Saturday, March 26, 2011

Immutability and builders

Once you get to a certain point in working with Java, you always keep in mind how your code will work in a multi-threaded environment. It isn't a strange thing to think about: servlets run with threads, as do EJBs and Swing applications. Even if you are not dealing with threads now, you could be in the future, or someone else might try to apply your code to threads.

One of the easiest ways to handle the question "Will this work with threads?" is to make your classes immutable. The state of an immutable object cannot be changed after its construction. If an object is immutable, then there is no chance that threads will see different state in the object when they shouldn't. Immutability also leads to a simpler API for your class and overall more predictable behavior.

Here's a typical immutable class.
public class USAddress {
  private final String streetAddress;
  private final String city;
  private final String state;

  public USAddress (String a, String c, String s) {
    streetAddress = a;
    city = c;
    state = s;
  public String getStreetAddress() { return streetAddress; }
  public String getCity() { return city; }
  public String getState() { return state; }
The fields in this class are all final, which means two things: first, that they can only be assigned once; second, that they must be assigned after construction. These properties of final help make the class immutable.

I didn't include implementations of equals() or hashCode(), but I'll just say that they would depend on the fields in the class. Immutability implies that the hash code of a USAddress object never changes, which is great because it will never get lost in a hash table. For some objects, if there are a lot of computations involved for generating a hash code, you could just calculate it once and cache it internally for speed.

One downside to immutable classes is that they must have all their data passed to them on construction. Let's expand the class above and see what happens. I'm going to leave out the getter methods.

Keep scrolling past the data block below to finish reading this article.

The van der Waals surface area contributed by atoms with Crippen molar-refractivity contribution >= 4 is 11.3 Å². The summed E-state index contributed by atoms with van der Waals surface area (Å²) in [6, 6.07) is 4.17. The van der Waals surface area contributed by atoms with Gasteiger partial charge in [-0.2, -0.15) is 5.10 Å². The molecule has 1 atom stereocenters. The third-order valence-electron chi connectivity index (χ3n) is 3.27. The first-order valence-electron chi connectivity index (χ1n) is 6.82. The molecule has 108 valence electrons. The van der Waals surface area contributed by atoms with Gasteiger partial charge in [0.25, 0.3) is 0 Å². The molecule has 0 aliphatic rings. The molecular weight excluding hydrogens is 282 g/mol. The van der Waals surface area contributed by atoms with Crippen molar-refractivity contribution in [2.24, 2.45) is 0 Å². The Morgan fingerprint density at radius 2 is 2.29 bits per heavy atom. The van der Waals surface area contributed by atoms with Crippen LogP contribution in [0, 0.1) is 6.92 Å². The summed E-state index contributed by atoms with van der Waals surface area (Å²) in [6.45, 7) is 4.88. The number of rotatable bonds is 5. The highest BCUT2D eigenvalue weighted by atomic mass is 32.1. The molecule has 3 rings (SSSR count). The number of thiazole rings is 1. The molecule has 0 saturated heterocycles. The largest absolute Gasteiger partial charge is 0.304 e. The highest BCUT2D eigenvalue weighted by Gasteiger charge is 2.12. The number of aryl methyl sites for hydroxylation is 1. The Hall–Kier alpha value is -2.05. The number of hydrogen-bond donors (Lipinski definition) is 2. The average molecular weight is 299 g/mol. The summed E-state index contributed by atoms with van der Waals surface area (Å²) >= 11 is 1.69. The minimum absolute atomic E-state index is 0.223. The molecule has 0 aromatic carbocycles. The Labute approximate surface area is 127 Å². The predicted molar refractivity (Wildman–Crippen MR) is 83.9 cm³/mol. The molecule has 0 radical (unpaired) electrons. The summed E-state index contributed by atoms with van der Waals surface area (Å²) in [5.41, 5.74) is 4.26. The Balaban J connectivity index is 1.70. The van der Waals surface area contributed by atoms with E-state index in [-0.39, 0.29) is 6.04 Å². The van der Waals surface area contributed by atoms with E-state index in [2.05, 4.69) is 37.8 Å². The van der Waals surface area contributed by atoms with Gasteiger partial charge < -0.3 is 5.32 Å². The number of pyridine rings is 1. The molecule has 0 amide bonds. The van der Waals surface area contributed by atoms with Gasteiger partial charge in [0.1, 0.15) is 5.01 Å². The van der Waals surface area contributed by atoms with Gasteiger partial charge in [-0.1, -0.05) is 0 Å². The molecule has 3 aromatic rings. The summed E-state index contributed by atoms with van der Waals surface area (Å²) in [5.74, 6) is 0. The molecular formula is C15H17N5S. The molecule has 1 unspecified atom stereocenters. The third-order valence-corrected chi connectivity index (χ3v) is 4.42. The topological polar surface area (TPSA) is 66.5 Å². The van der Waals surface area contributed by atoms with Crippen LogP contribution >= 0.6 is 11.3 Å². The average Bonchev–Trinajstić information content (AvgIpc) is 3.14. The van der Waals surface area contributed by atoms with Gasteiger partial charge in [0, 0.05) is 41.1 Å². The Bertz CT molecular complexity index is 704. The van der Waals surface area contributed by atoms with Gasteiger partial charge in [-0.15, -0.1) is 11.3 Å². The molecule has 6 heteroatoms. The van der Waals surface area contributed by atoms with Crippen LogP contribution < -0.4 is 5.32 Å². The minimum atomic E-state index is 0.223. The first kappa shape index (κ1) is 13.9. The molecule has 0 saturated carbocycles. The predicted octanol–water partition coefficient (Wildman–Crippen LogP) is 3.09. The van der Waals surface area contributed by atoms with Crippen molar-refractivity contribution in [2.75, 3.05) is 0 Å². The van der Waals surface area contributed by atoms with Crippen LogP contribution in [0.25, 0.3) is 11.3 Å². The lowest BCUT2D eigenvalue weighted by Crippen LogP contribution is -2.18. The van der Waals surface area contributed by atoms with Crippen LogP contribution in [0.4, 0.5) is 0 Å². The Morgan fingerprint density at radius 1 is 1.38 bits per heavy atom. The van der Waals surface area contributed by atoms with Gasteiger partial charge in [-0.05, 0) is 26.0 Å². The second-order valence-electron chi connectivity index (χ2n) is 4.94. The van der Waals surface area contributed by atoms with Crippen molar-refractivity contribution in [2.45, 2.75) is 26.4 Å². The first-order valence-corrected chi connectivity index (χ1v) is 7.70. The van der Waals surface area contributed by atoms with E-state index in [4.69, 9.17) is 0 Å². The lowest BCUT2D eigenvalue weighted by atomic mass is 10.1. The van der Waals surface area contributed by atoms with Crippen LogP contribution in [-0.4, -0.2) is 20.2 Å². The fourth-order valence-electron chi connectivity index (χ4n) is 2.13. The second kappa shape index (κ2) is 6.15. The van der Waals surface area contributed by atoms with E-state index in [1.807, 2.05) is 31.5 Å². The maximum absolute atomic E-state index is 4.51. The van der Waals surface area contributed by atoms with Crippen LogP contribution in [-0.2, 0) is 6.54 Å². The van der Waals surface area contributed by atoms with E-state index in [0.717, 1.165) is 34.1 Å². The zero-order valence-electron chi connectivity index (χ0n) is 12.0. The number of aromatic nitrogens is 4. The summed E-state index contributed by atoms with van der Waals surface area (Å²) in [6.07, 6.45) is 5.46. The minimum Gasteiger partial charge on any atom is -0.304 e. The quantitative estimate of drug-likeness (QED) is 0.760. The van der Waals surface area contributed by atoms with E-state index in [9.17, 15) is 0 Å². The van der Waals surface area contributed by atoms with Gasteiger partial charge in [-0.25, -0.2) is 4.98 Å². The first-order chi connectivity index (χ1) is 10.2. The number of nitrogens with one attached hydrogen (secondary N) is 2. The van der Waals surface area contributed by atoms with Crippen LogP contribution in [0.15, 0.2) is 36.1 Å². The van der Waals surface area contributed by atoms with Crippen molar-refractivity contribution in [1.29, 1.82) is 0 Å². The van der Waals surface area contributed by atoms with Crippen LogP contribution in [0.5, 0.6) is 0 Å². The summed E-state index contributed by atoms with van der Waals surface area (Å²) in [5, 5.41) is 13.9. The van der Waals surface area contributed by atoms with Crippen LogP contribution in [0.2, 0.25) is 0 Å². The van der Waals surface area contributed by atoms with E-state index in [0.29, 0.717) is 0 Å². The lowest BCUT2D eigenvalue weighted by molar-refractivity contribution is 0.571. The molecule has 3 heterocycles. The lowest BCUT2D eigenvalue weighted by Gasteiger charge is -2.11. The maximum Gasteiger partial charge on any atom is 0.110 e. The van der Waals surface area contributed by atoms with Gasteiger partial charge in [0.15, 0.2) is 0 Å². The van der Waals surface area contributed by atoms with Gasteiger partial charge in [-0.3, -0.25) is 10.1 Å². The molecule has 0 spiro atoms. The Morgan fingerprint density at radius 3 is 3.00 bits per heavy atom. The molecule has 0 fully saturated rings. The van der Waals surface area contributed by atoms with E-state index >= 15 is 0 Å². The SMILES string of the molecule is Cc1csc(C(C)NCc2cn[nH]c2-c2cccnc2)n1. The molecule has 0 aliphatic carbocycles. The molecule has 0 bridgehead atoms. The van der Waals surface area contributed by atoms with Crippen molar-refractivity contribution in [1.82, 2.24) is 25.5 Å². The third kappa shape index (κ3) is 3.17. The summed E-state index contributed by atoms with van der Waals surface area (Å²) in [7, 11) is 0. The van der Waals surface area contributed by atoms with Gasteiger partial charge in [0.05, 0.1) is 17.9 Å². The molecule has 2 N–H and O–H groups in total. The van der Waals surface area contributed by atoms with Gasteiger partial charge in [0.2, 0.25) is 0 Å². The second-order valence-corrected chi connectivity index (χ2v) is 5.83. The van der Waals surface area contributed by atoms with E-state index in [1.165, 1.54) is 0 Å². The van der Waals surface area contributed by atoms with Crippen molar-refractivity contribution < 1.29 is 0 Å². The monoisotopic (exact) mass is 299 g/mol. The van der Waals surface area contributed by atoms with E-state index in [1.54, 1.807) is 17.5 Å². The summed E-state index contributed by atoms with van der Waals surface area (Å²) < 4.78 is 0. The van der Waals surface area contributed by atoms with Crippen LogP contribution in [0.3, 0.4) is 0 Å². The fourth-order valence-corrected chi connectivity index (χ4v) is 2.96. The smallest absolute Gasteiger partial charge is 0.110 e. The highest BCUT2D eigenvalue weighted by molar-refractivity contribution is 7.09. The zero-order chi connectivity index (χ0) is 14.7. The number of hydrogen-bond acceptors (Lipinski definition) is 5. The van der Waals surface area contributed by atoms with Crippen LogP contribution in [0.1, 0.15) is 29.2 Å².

public class USAddress {
  private final String streetAddressLine1;
  private final String streetAddressLine2;
  private final String city;
  private final String state;
  private final String zipCode;
  private final boolean isPostOfficeBox;
  private final boolean isAptOrCondo;

  public USAddress (String a1, String a2, String c, String s, String z,
      boolean p, boolean ac) {
    streetAddressLine1 = a1;
    streetAddressLine2 = a2;
    city = c;
    state = s;
    zipCode = z;
    isPostOfficeBox = p;
    isAptOrCondo = ac;
  // ... getters ...
The problem is the constructor. It has five strings in a row and then two booleans in a row. It could be tricky to remember the right order of the parameters, which one is which.
USAddress a = new USAddress ("1234 Elm Street", "Apt. 56",
    "Springfield", "MA", "01103", false, true);
Quick, what do the two booleans mean again?

So you can imagine that some classes can have even more fields, with a variety of types, and working with their constructors gets ridiculous. Fortunately, there is a design pattern that can help you out: the Builder pattern.

A builder is a class that builds another class. You use it instead of directly calling a constructor. Here is a builder example.